Another patient on virus alert

A man presenting symptoms similar to viral haemorrhagic fever has been admitted to the Life Fourways Hospital in Johannesburg.

The 55-year-old South African citizen, who lives in Malawi, arrived at the hospital on Thursday at 7pm and was brought in to the trauma and emergency unit before being placed in an isolation unit as a precaution, said hospital spokesperson Marietjie Shelly on Friday.

”He had high temperature, severe abdominal and kidney pain, and vomiting. Initial blood tests gave no indication of internal bleeding,” he said.

”Even though no diagnosis has as yet been made for the patient’s condition, as is routine full infection control protocols were immediately implemented and he was placed in an isolation unit.”

This was done as a precautionary measure to ensure the safety of hospital staff, patients and visitors.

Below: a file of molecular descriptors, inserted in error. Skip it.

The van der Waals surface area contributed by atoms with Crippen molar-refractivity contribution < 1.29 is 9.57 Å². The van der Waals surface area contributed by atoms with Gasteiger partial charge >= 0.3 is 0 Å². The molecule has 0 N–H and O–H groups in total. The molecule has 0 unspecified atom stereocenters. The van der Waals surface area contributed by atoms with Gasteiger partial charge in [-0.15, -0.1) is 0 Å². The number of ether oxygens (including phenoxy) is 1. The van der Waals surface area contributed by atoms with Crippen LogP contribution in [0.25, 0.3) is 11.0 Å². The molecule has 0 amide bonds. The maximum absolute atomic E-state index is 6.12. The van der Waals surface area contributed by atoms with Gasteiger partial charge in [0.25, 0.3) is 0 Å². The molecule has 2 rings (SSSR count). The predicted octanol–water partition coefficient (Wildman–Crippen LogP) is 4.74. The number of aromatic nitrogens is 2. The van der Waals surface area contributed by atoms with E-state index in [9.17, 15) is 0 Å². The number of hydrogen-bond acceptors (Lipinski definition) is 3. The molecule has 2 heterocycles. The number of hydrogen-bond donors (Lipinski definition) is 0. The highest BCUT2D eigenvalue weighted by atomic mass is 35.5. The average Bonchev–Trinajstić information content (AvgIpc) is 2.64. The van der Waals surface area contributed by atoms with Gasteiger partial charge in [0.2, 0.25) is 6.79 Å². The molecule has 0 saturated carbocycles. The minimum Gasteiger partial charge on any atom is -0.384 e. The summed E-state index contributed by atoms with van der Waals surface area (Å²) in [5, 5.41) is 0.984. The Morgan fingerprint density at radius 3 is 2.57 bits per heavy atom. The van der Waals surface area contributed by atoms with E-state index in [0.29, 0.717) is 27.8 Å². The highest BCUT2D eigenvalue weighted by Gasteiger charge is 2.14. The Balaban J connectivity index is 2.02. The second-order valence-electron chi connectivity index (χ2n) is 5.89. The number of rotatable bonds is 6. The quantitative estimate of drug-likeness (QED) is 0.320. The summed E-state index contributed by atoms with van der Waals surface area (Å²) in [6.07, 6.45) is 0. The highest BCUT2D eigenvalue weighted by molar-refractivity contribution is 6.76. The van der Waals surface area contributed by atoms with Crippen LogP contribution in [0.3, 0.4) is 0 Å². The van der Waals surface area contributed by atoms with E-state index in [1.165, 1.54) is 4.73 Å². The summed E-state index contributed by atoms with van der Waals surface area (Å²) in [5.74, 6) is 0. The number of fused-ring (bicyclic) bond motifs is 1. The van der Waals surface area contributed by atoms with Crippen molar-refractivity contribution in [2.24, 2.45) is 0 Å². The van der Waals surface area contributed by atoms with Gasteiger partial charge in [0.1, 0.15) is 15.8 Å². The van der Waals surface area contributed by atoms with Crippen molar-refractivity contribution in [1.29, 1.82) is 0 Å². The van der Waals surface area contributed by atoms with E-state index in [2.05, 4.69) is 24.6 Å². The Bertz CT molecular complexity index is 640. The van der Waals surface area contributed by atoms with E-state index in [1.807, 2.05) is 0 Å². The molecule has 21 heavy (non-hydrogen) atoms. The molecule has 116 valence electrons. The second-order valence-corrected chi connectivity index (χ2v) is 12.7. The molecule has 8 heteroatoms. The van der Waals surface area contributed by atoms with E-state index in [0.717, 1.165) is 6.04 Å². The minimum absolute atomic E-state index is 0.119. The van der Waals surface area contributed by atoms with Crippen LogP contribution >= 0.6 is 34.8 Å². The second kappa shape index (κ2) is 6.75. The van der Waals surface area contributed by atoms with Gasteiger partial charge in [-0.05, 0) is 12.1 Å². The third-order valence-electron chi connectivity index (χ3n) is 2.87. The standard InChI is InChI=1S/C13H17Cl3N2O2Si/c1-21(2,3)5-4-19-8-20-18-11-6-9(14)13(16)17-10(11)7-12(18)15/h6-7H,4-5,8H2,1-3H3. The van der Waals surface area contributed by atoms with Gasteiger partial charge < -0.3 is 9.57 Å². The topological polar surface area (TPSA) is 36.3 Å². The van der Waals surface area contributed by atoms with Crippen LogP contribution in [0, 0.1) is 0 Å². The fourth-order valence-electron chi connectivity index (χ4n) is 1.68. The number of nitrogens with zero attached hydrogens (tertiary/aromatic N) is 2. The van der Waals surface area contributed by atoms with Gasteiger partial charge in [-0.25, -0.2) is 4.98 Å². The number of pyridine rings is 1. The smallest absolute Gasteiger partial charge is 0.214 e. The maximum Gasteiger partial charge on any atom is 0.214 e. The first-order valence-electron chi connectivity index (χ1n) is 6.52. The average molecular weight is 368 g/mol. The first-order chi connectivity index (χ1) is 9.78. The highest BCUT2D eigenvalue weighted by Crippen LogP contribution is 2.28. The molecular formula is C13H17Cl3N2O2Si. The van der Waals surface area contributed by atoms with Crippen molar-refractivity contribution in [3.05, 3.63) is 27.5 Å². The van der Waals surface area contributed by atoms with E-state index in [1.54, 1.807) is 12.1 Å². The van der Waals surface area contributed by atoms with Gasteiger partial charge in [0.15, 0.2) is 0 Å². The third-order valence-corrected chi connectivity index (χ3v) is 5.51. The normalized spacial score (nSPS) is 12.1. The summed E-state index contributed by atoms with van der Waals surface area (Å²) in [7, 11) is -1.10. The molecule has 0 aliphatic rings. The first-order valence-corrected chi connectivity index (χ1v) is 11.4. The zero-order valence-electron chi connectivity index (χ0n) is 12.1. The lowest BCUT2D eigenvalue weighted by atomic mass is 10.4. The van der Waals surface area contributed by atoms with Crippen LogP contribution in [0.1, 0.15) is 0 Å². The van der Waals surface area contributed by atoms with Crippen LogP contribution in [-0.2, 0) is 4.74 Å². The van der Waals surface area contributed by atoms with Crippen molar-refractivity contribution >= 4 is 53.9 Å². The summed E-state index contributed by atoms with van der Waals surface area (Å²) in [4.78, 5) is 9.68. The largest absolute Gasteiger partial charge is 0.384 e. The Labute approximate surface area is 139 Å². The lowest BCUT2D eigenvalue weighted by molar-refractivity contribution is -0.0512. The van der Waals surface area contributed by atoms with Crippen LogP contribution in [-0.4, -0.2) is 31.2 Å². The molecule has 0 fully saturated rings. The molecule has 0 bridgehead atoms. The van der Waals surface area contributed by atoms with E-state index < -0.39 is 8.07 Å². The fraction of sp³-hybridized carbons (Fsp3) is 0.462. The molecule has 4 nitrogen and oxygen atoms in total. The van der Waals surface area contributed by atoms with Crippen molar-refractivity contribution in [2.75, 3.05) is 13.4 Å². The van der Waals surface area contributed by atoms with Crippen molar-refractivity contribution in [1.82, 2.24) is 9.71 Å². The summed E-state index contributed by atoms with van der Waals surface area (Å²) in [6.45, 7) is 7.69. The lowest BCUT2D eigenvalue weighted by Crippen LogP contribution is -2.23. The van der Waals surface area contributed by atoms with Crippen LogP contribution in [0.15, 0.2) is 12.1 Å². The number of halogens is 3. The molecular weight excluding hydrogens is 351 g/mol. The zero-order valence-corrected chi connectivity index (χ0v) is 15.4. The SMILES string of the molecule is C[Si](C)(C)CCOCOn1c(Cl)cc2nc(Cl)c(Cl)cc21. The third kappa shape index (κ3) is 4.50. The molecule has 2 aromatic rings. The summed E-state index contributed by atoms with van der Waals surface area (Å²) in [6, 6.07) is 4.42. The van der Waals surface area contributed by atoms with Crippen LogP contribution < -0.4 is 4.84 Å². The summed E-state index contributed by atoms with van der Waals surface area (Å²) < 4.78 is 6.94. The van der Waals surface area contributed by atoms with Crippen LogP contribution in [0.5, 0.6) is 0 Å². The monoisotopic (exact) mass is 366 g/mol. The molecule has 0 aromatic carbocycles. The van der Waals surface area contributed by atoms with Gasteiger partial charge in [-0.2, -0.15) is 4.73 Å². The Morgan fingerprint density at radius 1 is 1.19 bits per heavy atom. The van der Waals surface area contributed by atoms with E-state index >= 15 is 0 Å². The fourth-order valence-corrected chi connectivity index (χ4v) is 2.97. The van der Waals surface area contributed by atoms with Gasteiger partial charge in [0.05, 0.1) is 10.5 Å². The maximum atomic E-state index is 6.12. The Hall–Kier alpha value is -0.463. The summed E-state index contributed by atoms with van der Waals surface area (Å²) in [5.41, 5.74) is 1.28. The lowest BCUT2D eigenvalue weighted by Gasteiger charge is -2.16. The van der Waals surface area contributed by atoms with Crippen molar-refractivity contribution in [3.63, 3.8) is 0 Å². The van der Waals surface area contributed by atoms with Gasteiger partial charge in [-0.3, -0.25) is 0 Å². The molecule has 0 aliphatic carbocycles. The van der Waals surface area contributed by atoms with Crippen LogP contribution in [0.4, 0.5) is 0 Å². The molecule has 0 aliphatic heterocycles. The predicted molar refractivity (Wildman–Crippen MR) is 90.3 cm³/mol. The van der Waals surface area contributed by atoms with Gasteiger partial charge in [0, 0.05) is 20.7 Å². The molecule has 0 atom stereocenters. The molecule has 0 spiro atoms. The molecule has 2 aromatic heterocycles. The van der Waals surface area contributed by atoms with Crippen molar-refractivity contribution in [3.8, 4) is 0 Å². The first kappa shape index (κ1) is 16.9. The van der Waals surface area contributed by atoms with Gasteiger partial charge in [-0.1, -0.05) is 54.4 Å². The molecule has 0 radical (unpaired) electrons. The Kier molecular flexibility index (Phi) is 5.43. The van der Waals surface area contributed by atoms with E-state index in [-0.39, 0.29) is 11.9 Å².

”He walked into the hospital, he wasn’t flown in or brought in by ambulance,” said Shelly.

The National Institute of Communicable Diseases had been informed about the latest admission, she said.

A broad range of blood tests and screenings were currently in progress as these symptoms may also be indicative of other non-infectious conditions.

Just a month ago, American scientists identified a new type of arenavirus that caused the deaths of four people since September. A name was still being chosen for the virus.

The first person known to have died from the virus was Cecilia van Deventer, who was flown from Zambia to South Africa in September for emergency treatment. Three previous visits to health facilities had failed to determine what was wrong with her.

Since then the paramedic who accompanied her, Hannes Elf, a nurse at the Morningside Medi-Clinic, Gladys Mthembu, and contract cleaner Maria Mokobung have died.

Another nursing sister is currently receiving treatment at the Morningside Medi-Clinic after presenting with symptoms. However, she had since been moved from the intensive-care unit.

”She’s improved that much … however, she’s is still in isolation,” said hospital spokesperson Melinda Pelser.

Pelser said doctors indicated that the nursing sister was not infectious anymore.

As a precautionary measure the woman would be kept in isolation for three more weeks.

Thirty-nine people who had been in contact with her were still being monitored for signs of the virus. — Sapa

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